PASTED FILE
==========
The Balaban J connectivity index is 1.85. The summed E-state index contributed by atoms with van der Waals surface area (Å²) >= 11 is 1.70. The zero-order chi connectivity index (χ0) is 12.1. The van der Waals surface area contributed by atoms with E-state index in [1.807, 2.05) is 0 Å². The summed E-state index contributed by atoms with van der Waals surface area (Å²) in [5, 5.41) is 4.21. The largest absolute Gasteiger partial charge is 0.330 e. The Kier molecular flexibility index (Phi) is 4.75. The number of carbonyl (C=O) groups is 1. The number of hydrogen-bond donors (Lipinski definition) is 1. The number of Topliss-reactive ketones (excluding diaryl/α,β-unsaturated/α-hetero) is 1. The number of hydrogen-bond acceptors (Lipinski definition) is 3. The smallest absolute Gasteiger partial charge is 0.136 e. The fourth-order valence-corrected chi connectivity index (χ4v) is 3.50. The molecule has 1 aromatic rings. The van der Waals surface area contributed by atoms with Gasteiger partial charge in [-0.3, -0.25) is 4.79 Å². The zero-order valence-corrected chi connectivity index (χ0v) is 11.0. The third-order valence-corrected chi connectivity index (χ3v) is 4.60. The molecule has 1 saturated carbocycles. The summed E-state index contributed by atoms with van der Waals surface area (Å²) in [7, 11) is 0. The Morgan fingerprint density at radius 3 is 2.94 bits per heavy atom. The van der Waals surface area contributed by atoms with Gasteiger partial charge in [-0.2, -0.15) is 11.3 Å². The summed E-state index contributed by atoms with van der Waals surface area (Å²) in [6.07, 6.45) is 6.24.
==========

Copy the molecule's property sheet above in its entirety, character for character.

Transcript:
The Balaban J connectivity index is 1.85. The summed E-state index contributed by atoms with van der Waals surface area (Å²) >= 11 is 1.70. The zero-order chi connectivity index (χ0) is 12.1. The van der Waals surface area contributed by atoms with E-state index in [1.807, 2.05) is 0 Å². The summed E-state index contributed by atoms with van der Waals surface area (Å²) in [5, 5.41) is 4.21. The largest absolute Gasteiger partial charge is 0.330 e. The Kier molecular flexibility index (Phi) is 4.75. The number of carbonyl (C=O) groups is 1. The number of hydrogen-bond donors (Lipinski definition) is 1. The number of Topliss-reactive ketones (excluding diaryl/α,β-unsaturated/α-hetero) is 1. The number of hydrogen-bond acceptors (Lipinski definition) is 3. The smallest absolute Gasteiger partial charge is 0.136 e. The fourth-order valence-corrected chi connectivity index (χ4v) is 3.50. The molecule has 1 aromatic rings. The van der Waals surface area contributed by atoms with Gasteiger partial charge in [-0.3, -0.25) is 4.79 Å². The zero-order valence-corrected chi connectivity index (χ0v) is 11.0. The third-order valence-corrected chi connectivity index (χ3v) is 4.60. The molecule has 1 saturated carbocycles. The summed E-state index contributed by atoms with van der Waals surface area (Å²) in [7, 11) is 0. The Morgan fingerprint density at radius 3 is 2.94 bits per heavy atom. The van der Waals surface area contributed by atoms with Gasteiger partial charge in [-0.2, -0.15) is 11.3 Å². The summed E-state index contributed by atoms with van der Waals surface area (Å²) in [6.07, 6.45) is 6.24.